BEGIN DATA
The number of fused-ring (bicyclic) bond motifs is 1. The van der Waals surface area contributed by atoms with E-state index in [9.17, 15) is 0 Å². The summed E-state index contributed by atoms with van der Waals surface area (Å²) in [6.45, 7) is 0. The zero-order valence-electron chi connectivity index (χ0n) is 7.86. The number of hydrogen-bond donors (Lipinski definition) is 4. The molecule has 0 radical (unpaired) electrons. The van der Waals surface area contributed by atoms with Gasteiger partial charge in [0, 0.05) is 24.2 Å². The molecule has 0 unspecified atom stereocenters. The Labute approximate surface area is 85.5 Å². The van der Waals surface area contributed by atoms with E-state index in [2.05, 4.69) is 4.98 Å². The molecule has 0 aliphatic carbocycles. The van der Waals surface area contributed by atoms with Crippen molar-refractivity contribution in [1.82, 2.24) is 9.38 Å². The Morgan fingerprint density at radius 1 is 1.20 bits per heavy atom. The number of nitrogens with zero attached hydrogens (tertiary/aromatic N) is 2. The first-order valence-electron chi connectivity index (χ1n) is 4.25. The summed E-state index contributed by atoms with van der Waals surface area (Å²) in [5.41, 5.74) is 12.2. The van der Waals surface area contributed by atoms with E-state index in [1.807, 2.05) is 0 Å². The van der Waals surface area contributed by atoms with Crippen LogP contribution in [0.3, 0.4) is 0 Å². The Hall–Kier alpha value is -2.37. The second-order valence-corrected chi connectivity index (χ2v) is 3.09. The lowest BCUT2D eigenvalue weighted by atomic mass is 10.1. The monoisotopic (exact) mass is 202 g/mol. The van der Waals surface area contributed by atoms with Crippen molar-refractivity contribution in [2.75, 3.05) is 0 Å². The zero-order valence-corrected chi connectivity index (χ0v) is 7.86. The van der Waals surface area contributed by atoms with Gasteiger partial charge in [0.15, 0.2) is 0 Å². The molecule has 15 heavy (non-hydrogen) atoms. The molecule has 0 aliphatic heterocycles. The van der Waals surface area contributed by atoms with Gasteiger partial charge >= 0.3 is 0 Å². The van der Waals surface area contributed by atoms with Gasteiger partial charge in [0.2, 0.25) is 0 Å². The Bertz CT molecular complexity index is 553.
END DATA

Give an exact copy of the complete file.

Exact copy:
The number of fused-ring (bicyclic) bond motifs is 1. The van der Waals surface area contributed by atoms with E-state index in [9.17, 15) is 0 Å². The summed E-state index contributed by atoms with van der Waals surface area (Å²) in [6.45, 7) is 0. The zero-order valence-electron chi connectivity index (χ0n) is 7.86. The number of hydrogen-bond donors (Lipinski definition) is 4. The molecule has 0 radical (unpaired) electrons. The van der Waals surface area contributed by atoms with Gasteiger partial charge in [0, 0.05) is 24.2 Å². The molecule has 0 unspecified atom stereocenters. The Labute approximate surface area is 85.5 Å². The van der Waals surface area contributed by atoms with E-state index in [2.05, 4.69) is 4.98 Å². The molecule has 0 aliphatic carbocycles. The van der Waals surface area contributed by atoms with Crippen molar-refractivity contribution in [1.82, 2.24) is 9.38 Å². The Morgan fingerprint density at radius 1 is 1.20 bits per heavy atom. The number of nitrogens with zero attached hydrogens (tertiary/aromatic N) is 2. The first-order valence-electron chi connectivity index (χ1n) is 4.25. The summed E-state index contributed by atoms with van der Waals surface area (Å²) in [5.41, 5.74) is 12.2. The van der Waals surface area contributed by atoms with E-state index in [1.807, 2.05) is 0 Å². The van der Waals surface area contributed by atoms with Crippen LogP contribution in [0.3, 0.4) is 0 Å². The Hall–Kier alpha value is -2.37. The second-order valence-corrected chi connectivity index (χ2v) is 3.09. The lowest BCUT2D eigenvalue weighted by atomic mass is 10.1. The monoisotopic (exact) mass is 202 g/mol. The van der Waals surface area contributed by atoms with Crippen molar-refractivity contribution in [2.75, 3.05) is 0 Å². The zero-order valence-corrected chi connectivity index (χ0v) is 7.86. The van der Waals surface area contributed by atoms with Gasteiger partial charge in [0.15, 0.2) is 0 Å². The molecule has 15 heavy (non-hydrogen) atoms. The molecule has 0 aliphatic heterocycles. The van der Waals surface area contributed by atoms with Gasteiger partial charge >= 0.3 is 0 Å². The van der Waals surface area contributed by atoms with Gasteiger partial charge in [0.2, 0.25) is 0 Å². The Bertz CT molecular complexity index is 553.